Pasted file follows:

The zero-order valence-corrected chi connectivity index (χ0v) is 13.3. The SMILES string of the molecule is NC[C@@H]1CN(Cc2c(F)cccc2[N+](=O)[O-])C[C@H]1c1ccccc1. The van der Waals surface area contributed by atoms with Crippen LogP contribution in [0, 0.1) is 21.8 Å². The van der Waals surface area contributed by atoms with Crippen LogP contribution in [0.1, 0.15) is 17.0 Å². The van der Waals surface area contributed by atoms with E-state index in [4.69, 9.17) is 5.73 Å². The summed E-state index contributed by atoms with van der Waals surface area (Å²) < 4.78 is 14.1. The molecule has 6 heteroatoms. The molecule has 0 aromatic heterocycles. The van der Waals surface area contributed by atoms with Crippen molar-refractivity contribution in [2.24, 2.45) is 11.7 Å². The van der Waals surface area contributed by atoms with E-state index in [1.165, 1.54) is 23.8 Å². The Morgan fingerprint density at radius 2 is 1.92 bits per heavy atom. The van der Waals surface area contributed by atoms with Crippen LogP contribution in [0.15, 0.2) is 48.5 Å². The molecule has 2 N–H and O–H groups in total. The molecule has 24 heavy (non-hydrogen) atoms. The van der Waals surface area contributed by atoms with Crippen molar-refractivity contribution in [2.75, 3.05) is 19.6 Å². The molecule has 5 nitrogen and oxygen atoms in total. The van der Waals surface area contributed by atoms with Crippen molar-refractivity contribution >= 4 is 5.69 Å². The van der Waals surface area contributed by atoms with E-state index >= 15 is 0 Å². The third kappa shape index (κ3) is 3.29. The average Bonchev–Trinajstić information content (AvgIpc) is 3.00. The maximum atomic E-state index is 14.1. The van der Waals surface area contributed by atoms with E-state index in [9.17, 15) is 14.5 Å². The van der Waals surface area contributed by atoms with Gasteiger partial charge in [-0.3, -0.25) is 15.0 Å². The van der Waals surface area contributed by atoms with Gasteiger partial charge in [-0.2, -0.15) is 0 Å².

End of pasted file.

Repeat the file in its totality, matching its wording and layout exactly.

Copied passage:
The zero-order valence-corrected chi connectivity index (χ0v) is 13.3. The SMILES string of the molecule is NC[C@@H]1CN(Cc2c(F)cccc2[N+](=O)[O-])C[C@H]1c1ccccc1. The van der Waals surface area contributed by atoms with Crippen LogP contribution in [0, 0.1) is 21.8 Å². The van der Waals surface area contributed by atoms with Crippen LogP contribution in [0.1, 0.15) is 17.0 Å². The van der Waals surface area contributed by atoms with E-state index in [4.69, 9.17) is 5.73 Å². The summed E-state index contributed by atoms with van der Waals surface area (Å²) < 4.78 is 14.1. The molecule has 6 heteroatoms. The molecule has 0 aromatic heterocycles. The van der Waals surface area contributed by atoms with Crippen molar-refractivity contribution in [2.24, 2.45) is 11.7 Å². The van der Waals surface area contributed by atoms with E-state index in [1.165, 1.54) is 23.8 Å². The Morgan fingerprint density at radius 2 is 1.92 bits per heavy atom. The van der Waals surface area contributed by atoms with Crippen LogP contribution in [0.15, 0.2) is 48.5 Å². The molecule has 2 N–H and O–H groups in total. The molecule has 24 heavy (non-hydrogen) atoms. The van der Waals surface area contributed by atoms with Crippen molar-refractivity contribution in [2.75, 3.05) is 19.6 Å². The molecule has 5 nitrogen and oxygen atoms in total. The van der Waals surface area contributed by atoms with Crippen molar-refractivity contribution >= 4 is 5.69 Å². The van der Waals surface area contributed by atoms with E-state index >= 15 is 0 Å². The third kappa shape index (κ3) is 3.29. The average Bonchev–Trinajstić information content (AvgIpc) is 3.00. The maximum atomic E-state index is 14.1. The van der Waals surface area contributed by atoms with E-state index in [9.17, 15) is 14.5 Å². The van der Waals surface area contributed by atoms with Gasteiger partial charge in [-0.3, -0.25) is 15.0 Å². The van der Waals surface area contributed by atoms with Gasteiger partial charge in [-0.2, -0.15) is 0 Å².